Bringing Light to the Darkness of Human Trafficking (Trafficking in Persons)

Waynflete student’s music video tackles human trafficking

Mike Rodway shot scenes in Portland to accompany Steve Azar's 'The Sky is Falling.'

Sex trafficking is a human tragedy and its happening in Maine.

That’s a message Waynflete School senior Mike Rodway and South Portland Detective. Sgt. Steve Webster are trying to spread, with a big assist from a Nashville recording star.
Rodway has created an emotional music video to go with a new song about human trafficking, a project that victims advocates hope will raise awareness about the issue.

Rodway, 18, made the video to accompany the song “The Sky is Falling (Patti Jo’s Prayer)” by Steve Azar. The musician has had several hits on the country music charts, including “I Don’t Have To Be Me Til Monday,” which made it to No. 2 in 2002; and “Waitin’ on Joe,” which topped the country music video charts.

The project was put together by Webster, a longtime friend of Azar and a passionate advocate for victims of sex trafficking.

“People don’t understand that these women for the most part are just broken. I haven’t met one that enjoys what they do,” Webster said.

The video and song were both released Wednesday. The video appears on YouTube, and several police agencies are sharing it on social media in the hope that it will gain national exposure.

The song tells of a young person who has lost her innocence and feels forsaken because of the path she has followed in becoming a prostitute.

The video opens with a written definition of human trafficking as modern day sex slavery. It then shifts to images of a young woman’s struggle with self-esteem, drugs and ultimately prostitution. Appearing in the shots, as street signs or graffiti, are words describing her situation: “self pity,” “help me,” “vulnerable,” “victim.”

The scenes are shot in the neighborhoods and streets of Greater Portland.

“I think the message is that it’s something that happens – it’s here in Portland. It’s here in Maine. It’s in every state,” Rodway said. “The whole point is to raise awareness and educate.”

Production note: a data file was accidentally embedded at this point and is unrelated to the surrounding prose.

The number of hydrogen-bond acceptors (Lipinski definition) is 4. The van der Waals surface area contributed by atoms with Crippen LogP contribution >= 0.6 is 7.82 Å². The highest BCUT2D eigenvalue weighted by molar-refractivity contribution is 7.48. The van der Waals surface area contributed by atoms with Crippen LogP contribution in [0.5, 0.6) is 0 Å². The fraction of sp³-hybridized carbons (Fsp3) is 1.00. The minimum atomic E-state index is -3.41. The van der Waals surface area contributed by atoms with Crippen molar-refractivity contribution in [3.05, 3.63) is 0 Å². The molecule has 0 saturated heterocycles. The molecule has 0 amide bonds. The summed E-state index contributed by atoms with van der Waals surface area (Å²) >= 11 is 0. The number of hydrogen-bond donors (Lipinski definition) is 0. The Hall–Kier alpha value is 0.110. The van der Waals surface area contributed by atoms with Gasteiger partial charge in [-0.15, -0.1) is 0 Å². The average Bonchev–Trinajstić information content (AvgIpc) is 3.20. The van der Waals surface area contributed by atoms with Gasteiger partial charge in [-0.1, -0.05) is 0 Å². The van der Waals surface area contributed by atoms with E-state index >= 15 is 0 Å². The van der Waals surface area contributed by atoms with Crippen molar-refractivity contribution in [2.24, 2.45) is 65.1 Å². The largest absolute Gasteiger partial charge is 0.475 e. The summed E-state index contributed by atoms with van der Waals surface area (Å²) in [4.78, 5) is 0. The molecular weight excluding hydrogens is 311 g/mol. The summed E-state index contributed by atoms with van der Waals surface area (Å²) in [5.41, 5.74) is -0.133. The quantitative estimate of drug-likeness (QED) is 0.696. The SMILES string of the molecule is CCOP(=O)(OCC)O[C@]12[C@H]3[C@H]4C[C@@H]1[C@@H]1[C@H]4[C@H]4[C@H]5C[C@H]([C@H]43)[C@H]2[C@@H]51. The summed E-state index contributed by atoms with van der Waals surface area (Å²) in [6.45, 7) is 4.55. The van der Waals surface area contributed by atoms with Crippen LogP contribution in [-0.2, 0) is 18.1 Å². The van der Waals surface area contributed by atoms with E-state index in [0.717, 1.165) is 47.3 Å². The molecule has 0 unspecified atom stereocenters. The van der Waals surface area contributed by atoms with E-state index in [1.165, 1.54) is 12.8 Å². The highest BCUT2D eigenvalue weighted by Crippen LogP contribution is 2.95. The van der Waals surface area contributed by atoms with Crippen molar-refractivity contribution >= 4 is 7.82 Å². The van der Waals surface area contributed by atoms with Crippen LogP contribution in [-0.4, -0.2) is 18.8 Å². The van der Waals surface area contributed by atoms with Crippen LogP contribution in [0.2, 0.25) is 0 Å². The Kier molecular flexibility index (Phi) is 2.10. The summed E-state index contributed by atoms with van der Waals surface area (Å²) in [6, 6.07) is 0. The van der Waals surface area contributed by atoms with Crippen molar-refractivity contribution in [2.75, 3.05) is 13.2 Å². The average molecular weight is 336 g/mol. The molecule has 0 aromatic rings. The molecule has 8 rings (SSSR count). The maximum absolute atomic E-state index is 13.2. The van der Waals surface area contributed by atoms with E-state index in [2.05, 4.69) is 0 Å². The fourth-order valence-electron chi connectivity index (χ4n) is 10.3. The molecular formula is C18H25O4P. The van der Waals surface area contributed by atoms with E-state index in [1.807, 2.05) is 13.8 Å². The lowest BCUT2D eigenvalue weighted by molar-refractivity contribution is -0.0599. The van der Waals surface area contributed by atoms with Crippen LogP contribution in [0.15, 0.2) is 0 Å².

Rodway, who is from Hanover and has been making short films since middle school, plans to go to film school next fall, though he hasn’t decided where. He said he had no problem spending five weeks making the video because he believes in its message.

The actress in the video is Emma Walsh, 17, of Oakland, who happens to be Rodway’s girlfriend. They met while he was shooting testimonials for Funtown Splashtown USA Saco.

Rodway said Webster gave him a general theme and a group of words to work into the video, and used “The Sky is Falling” to set the mood.

Webster remembered Rodway shooting a video short at the South Portland police station a couple years ago and asked him if he’d work on the sex-trafficking project. Webster also produced the video.

Webster’s friendship with Azar dates back a decade to a Maine Association of Police function. When Azar agreed to write a song about human trafficking at the request of a woman in South Dakota, he turned to his friend, whom he knew was passionate about the issue.

Azar said it was a difficult song to write.

“Everyone out there is someone’s little girl; which is heartbreaking,” Azar said in a written release about the song. “As a society, it’s tough to even talk about, but hopefully I got it right, so a long overdue discussion can take place. We need to turn those who have been led astray back to where there is love, hope and life in their lives”.

The video ends optimistically. The woman has escaped her former lifestyle, and appears alongside the words: “I am valuable,” “Survivor,” “I’m going home.”

“We’re trying to show there is hope for these people who are involved,” Rodway said. “Not every story has a happy ending but we’re trying to make it so that there are more happy endings, and there is hope.”


Webster hopes the video also conveys another truth: prostitutes are victims more than they are criminals.

“Some do it to support a drug habit. Some do it cause they have a pimp that ‘owns’ them,”  he said.

Webster said the words that accompany the video are the sentiments of prostitutes he has encountered while working to put sex traffickers in jail.

“I was just as guilty as everybody else. For years when I thought ‘prostitute’ I thought ‘bad,’ ” he said. Then he met with a Gray couple whose daughter was being trafficked.

“These were some of the nicest people in the world, in a beautiful house. … When the father of the 23-year-old woman showed me her picture on his phone it was heartbreaking,” he said. “If this can happen to their daughter, it can happen to anyone.”

That woman is in a better place now, he said.

Besides raising awareness, “The Sky is Falling” could bring tangible help.

Anti-trafficking efforts are largely about helping women break free and stay free, Webster said. Shelters have now opened, like Saint Andre Home’s Project TLC in Bangor, specifically for human trafficking victims. They offer a broad range of counseling and other services needed to help prostitutes reclaim their lives.

Azar has donated several songs to charity and proceeds from “The Sky is Falling” are going to support anti-trafficking efforts. At the end of the video is a link to, the website for the Not Here Justice in Action Network, a Maine nonprofit co-founded by Auburn Police Chief Phillip Crowell Jr.

“In order for the cycle to be broken, the person being trafficked needs to have hope,” Crowell said in a statement. “As a community, we must stand ready to knock down the barriers of oppression. We must help the trafficked person in their journey to survival.”

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